The colder temperatures this month have delayed the blooms that are the nectar source for hummingbirds and orioles. More flowers and shrubs will bloom in the coming weeks while the birds are moving through. These birds will supplement their need for nectar with feeders that people put out for them. So if you have hummingbird or oriole feeders, now is the time to put them out if you haven’t done so already.

     As the weather warms and more foliage develops, it is actually good for the birds because it draws out more insects which warblers and many other birds need to fuel their journey north. But for birders, the foliage makes it more difficult to see the birds. If you can’t see them, you don’t see their coloring and field marks, and therefore, you can’t identify them. That is, unless you are able to identify birds by sound, which you can learn over time.

     Many of the resident birds have begun nesting. Customers are reporting bluebirds sitting on eggs already. A woman told me that her Carolina wrens have fledged their first brood already! We have seen both downy and hairy woodpeckers excavating tree holes in preparation for nesting. Canada geese and mute swans are on their nest, and birds are copulating everywhere.

     Returning house wrens will be looking for houses, as will flickers, swallows and bluebirds. Many birds have two, or sometimes three broods in the season and some will nest as late as June or July. The swallows and purple martins are just arriving. So if a bird hasn’t occupied your nesting box yet, or you are trying to decide whether or not to put up another bird house, you still have plenty of time for occupancy.

     May is a great month for watching birds, and despite the emerging foliage, there are more birds to be seen and heard as they make their way into our area. Amazing migrants are moving through, summer residents are arriving, more birds are stopping to feed, and many birds begin their nesting cycle. If you want to try your hand at birding, then this is the month to do it. May is the month that hooked me into birding!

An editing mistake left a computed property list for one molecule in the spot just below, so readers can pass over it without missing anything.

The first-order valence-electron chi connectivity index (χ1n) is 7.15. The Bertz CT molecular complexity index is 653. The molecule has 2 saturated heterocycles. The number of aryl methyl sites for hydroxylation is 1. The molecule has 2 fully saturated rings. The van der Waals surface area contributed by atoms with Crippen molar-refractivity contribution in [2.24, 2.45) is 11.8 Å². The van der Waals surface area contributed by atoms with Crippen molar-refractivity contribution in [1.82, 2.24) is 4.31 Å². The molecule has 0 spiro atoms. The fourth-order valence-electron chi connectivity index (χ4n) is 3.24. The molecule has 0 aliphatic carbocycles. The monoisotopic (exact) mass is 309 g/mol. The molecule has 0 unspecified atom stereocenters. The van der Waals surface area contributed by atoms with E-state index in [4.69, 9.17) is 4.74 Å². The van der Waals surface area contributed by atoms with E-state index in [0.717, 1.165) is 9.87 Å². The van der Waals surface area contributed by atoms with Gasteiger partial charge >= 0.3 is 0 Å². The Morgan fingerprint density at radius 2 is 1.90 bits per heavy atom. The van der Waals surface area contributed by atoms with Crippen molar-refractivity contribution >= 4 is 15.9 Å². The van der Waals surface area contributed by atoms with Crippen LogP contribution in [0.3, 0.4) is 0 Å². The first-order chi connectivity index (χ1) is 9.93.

In any case, I hope that you take advantage of the warmer weather this weekend and the better weather that May should bring, and get out to see, or hear, some birds!

Steve Grinley
Bird Watcher’s Supply & Gift
Route 1 Traffic Circle
194 Route 1
Newburyport, MA 01950
BirdWSG@Comcast.net
 
978-462-0775 
https://birdwatcherssupplyandgifts.com

Celebrating 27 years of service to the birding community! 
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Words On Birds 04-22-22

Words On Birds by Steve Grinley

Opening Stage of Migration Begins
April 22, 2022
By Steve Grinley

     Last week, I talked about the early push of migrants into our area. As the spring bird migrating moves into full swing, I will share with you again, from years past, some thoughts about migrating birds after an early spring storm from friend and fellow birder, Doug Chickering of Newbury:

     “This April nor’easter has come and gone and left retribution in its passing. Fields, streams and rivers are flooded, and everywhere there is the forest detritus as the fury of the storm separated the weak from the strong. The storm with its passing has also revealed the first breath of true spring. In our backyard, there is suddenly a wide wash of green in the grass and the lilac bush is showing its first nascent buds. Elsewhere, the crocuses have gone past peak and the forsythias are coming on. Although they are late, I fully expect that those first scouts of spring – pine warbler, palm warbler and Louisiana waterthrush – will soon appear at their appointed locations.